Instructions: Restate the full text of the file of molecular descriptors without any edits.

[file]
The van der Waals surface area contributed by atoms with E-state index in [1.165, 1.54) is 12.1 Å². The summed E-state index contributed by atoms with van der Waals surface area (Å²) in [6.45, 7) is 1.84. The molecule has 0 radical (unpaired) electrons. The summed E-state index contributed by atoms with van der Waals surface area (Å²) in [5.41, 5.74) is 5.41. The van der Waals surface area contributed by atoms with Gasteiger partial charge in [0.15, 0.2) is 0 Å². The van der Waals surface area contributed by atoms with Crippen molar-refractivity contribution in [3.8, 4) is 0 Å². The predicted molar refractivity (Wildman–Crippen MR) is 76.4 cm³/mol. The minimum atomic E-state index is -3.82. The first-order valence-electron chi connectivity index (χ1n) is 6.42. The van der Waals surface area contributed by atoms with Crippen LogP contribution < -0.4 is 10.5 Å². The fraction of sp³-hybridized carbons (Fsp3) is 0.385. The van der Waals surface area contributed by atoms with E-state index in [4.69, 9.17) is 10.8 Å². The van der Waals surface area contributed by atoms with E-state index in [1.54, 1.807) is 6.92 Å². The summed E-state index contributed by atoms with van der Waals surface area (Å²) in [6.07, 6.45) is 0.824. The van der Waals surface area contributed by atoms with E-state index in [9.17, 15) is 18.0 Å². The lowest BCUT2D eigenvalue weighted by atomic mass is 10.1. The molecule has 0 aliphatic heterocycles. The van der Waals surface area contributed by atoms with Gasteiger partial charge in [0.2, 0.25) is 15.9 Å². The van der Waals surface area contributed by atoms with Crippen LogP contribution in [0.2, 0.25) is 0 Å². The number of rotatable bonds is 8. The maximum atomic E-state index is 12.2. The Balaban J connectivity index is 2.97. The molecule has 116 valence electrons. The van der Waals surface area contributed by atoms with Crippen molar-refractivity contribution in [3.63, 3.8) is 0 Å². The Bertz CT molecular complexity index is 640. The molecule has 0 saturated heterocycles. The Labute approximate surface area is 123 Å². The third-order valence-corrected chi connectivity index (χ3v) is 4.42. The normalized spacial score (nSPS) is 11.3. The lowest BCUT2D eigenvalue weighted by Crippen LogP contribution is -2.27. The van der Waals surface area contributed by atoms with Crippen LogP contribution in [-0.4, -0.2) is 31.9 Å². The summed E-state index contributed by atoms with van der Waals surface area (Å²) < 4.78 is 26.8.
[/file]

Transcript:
The van der Waals surface area contributed by atoms with E-state index in [1.165, 1.54) is 12.1 Å². The summed E-state index contributed by atoms with van der Waals surface area (Å²) in [6.45, 7) is 1.84. The molecule has 0 radical (unpaired) electrons. The summed E-state index contributed by atoms with van der Waals surface area (Å²) in [5.41, 5.74) is 5.41. The van der Waals surface area contributed by atoms with Gasteiger partial charge in [0.15, 0.2) is 0 Å². The van der Waals surface area contributed by atoms with Crippen molar-refractivity contribution in [3.8, 4) is 0 Å². The predicted molar refractivity (Wildman–Crippen MR) is 76.4 cm³/mol. The minimum atomic E-state index is -3.82. The first-order valence-electron chi connectivity index (χ1n) is 6.42. The van der Waals surface area contributed by atoms with Crippen LogP contribution < -0.4 is 10.5 Å². The fraction of sp³-hybridized carbons (Fsp3) is 0.385. The van der Waals surface area contributed by atoms with E-state index in [4.69, 9.17) is 10.8 Å². The van der Waals surface area contributed by atoms with E-state index in [1.54, 1.807) is 6.92 Å². The summed E-state index contributed by atoms with van der Waals surface area (Å²) in [6.07, 6.45) is 0.824. The van der Waals surface area contributed by atoms with E-state index in [9.17, 15) is 18.0 Å². The lowest BCUT2D eigenvalue weighted by atomic mass is 10.1. The molecule has 0 aliphatic heterocycles. The van der Waals surface area contributed by atoms with Gasteiger partial charge in [0.2, 0.25) is 15.9 Å². The van der Waals surface area contributed by atoms with Crippen LogP contribution in [0.2, 0.25) is 0 Å². The number of rotatable bonds is 8. The maximum atomic E-state index is 12.2. The Balaban J connectivity index is 2.97. The molecule has 116 valence electrons. The van der Waals surface area contributed by atoms with Crippen molar-refractivity contribution in [3.63, 3.8) is 0 Å². The Bertz CT molecular complexity index is 640. The molecule has 0 saturated heterocycles. The Labute approximate surface area is 123 Å². The third-order valence-corrected chi connectivity index (χ3v) is 4.42. The normalized spacial score (nSPS) is 11.3. The lowest BCUT2D eigenvalue weighted by Crippen LogP contribution is -2.27. The van der Waals surface area contributed by atoms with Crippen LogP contribution in [-0.4, -0.2) is 31.9 Å². The summed E-state index contributed by atoms with van der Waals surface area (Å²) < 4.78 is 26.8.